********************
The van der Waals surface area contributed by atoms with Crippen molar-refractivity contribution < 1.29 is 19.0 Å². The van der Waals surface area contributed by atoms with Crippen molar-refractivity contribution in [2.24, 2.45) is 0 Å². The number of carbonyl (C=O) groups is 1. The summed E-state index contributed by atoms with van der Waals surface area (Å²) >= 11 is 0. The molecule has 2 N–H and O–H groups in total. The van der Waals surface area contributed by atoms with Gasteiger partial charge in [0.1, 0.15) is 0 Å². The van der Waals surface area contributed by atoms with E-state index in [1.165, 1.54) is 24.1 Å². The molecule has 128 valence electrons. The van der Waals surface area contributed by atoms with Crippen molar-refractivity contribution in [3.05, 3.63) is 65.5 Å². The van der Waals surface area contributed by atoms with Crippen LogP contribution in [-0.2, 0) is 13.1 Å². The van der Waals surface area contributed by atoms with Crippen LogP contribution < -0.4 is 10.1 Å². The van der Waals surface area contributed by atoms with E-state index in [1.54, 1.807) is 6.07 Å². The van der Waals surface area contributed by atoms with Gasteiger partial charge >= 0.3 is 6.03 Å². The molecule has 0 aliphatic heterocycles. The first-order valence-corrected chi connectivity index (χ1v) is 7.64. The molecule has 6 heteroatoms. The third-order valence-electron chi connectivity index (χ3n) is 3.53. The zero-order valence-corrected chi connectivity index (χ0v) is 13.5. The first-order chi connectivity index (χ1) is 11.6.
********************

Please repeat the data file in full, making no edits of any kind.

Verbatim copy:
The van der Waals surface area contributed by atoms with Crippen molar-refractivity contribution < 1.29 is 19.0 Å². The van der Waals surface area contributed by atoms with Crippen molar-refractivity contribution in [2.24, 2.45) is 0 Å². The number of carbonyl (C=O) groups is 1. The summed E-state index contributed by atoms with van der Waals surface area (Å²) >= 11 is 0. The molecule has 2 N–H and O–H groups in total. The van der Waals surface area contributed by atoms with Gasteiger partial charge in [0.1, 0.15) is 0 Å². The van der Waals surface area contributed by atoms with E-state index in [1.165, 1.54) is 24.1 Å². The molecule has 128 valence electrons. The van der Waals surface area contributed by atoms with Crippen molar-refractivity contribution in [3.05, 3.63) is 65.5 Å². The van der Waals surface area contributed by atoms with Crippen LogP contribution in [-0.2, 0) is 13.1 Å². The van der Waals surface area contributed by atoms with Crippen LogP contribution < -0.4 is 10.1 Å². The van der Waals surface area contributed by atoms with E-state index in [1.54, 1.807) is 6.07 Å². The van der Waals surface area contributed by atoms with Gasteiger partial charge >= 0.3 is 6.03 Å². The molecule has 0 aliphatic heterocycles. The first-order valence-corrected chi connectivity index (χ1v) is 7.64. The molecule has 6 heteroatoms. The third-order valence-electron chi connectivity index (χ3n) is 3.53. The zero-order valence-corrected chi connectivity index (χ0v) is 13.5. The first-order chi connectivity index (χ1) is 11.6.